BSc International Disaster Management & Humanitarian Response / Course details

Year of entry: 2021

Coronavirus information for applicants and offer-holders

We understand that prospective students and offer-holders may have concerns about the ongoing coronavirus outbreak. The University is following the advice from Universities UK, Public Health England and the Foreign and Commonwealth Office.

Read our latest coronavirus information

Course unit details:
Introduction to Conflict Analysis

Unit code HCRI10002
Credit rating 20
Unit level Level 1
Teaching period(s) Semester 2
Offered by Humanitarian Conflict Response Institute
Available as a free choice unit? Yes


This module seeks to expose students to the main tools and perspectives that may be used to analyse contemporary conflicts. The module  will critically appraise the main perspectives given for the outbreak and maintenance of violent conflict. Each week would review the utility of a particular conflict analysis lens in relation to examples so that students could build a toolkit of possible explanations for violent conflict. The module will give students the opportunity to discuss and gauge the effectiveness of rival conflict analysis approaches and to engage in in-depth learning on particular conflicts.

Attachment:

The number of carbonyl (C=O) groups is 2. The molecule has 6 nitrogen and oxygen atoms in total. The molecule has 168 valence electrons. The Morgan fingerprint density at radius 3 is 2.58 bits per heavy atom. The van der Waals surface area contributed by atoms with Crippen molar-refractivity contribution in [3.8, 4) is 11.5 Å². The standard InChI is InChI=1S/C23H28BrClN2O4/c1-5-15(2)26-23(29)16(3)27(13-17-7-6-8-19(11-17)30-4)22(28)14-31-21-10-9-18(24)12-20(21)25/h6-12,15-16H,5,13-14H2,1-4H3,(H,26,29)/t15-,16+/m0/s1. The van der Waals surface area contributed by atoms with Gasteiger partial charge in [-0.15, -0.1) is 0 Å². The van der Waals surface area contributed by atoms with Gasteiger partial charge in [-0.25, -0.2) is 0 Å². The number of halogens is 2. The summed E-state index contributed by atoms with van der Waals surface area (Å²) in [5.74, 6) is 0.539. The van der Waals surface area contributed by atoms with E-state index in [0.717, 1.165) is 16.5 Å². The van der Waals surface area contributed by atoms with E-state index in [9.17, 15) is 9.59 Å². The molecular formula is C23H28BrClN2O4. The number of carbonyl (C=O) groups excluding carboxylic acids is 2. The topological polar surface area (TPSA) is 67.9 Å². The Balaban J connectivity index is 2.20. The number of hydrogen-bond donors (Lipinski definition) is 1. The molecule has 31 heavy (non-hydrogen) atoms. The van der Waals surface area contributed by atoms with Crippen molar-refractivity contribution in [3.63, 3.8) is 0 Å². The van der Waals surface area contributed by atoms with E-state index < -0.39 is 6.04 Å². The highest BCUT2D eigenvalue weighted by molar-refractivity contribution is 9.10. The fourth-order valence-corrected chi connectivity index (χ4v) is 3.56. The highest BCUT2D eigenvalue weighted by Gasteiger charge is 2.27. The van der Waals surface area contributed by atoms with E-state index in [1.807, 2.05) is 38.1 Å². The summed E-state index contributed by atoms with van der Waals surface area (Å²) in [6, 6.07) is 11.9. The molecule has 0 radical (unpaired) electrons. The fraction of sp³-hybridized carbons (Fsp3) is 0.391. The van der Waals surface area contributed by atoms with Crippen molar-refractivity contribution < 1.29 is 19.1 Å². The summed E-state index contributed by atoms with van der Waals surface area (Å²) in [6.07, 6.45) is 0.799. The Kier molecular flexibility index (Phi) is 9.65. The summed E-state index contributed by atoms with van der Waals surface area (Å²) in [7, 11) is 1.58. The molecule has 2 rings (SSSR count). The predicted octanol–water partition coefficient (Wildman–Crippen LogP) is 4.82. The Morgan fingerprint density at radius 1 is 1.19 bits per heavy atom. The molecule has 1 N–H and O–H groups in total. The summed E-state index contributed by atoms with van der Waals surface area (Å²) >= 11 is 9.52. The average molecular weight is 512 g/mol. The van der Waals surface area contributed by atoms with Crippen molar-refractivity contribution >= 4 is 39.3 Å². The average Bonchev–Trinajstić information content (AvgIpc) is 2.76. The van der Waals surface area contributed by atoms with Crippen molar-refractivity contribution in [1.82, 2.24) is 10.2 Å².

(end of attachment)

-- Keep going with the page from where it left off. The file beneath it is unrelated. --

Year 1, semester 2 core on BSc International Disaster Management and Conflict Response.


  • To encourage intellectual curiosity
  • To further develop written and oral communication skills
  • To develop analytical and editorial skills
  • To deepen critical reasoning
  • To appraise differing arguments
  • To understand the utility of case studies

Knowledge and understanding

  • Knowledge of specific case studies (for instance Bosnia-Herzegovina, Cyprus, Sudan, India or Northern Ireland)
  • Knowledge of specific conflict analysis perspectives ( postcolonialism, nationalism, ethnicity, religion, economics, feminism)
  • An understanding of the complexity of conflict analysis

Intellectual skills

  • Deepen critical appraisal
  • Appreciate differing theoretical/conceptual perspectives
  • Link theoretical/conceptual material with case study material 

Practical skills

  • Analytical skills
  • Discursive and argumentative skills
  • Editorial skills 

Transferable skills and personal qualities

  • Working autonomously
  • Respecting different views
  • Giving feedback to others 

Assessment methods

Book review 


Essay 60%


Feedback methods

Feedback method

Formative or Summative

Written feedback on assignments


Verbal feedback in seminars



Recommended reading

Cheldelin, Sandra I., Druckman, Daniel and Fast, Larissa (2008). Conflict: From Analysis to Intervention. A&C Black.

Enloe, Cynthia (1989). Bananas, Beaches, Bases: Making Feminist Sense of International Politics. University of California Press.

Fanon, Frantz (1995). Wretched of the Earth. Penguin Books.

Jabri, Vivienne (1996). Discourses on Violence: Conflict Analysis Reconsidered. Manchester University Press.

Jeong, Ho-Won (2008). Understanding Conflict and Conflict Analysis. (Sage).

Mac Ginty, Roger (2013). Routledge Handbook of Peacebuilding (Routledge).

Ramsbotham, Oliver, Miall, Hugh and Woodhouse, Tom (2011). Contemporary Conflict Resolution. (Polity).

Smith, A. D. (2010). Nationalism: Theory, Ideology, History (2nd edn. ed.). Polity Press.


Study hours

Scheduled activity hours
Lectures 22
Seminars 11
Independent study hours
Independent study 167

Teaching staff

Staff member Role
Kirsten Howarth Unit coordinator
Roisin Read Unit coordinator

Return to course details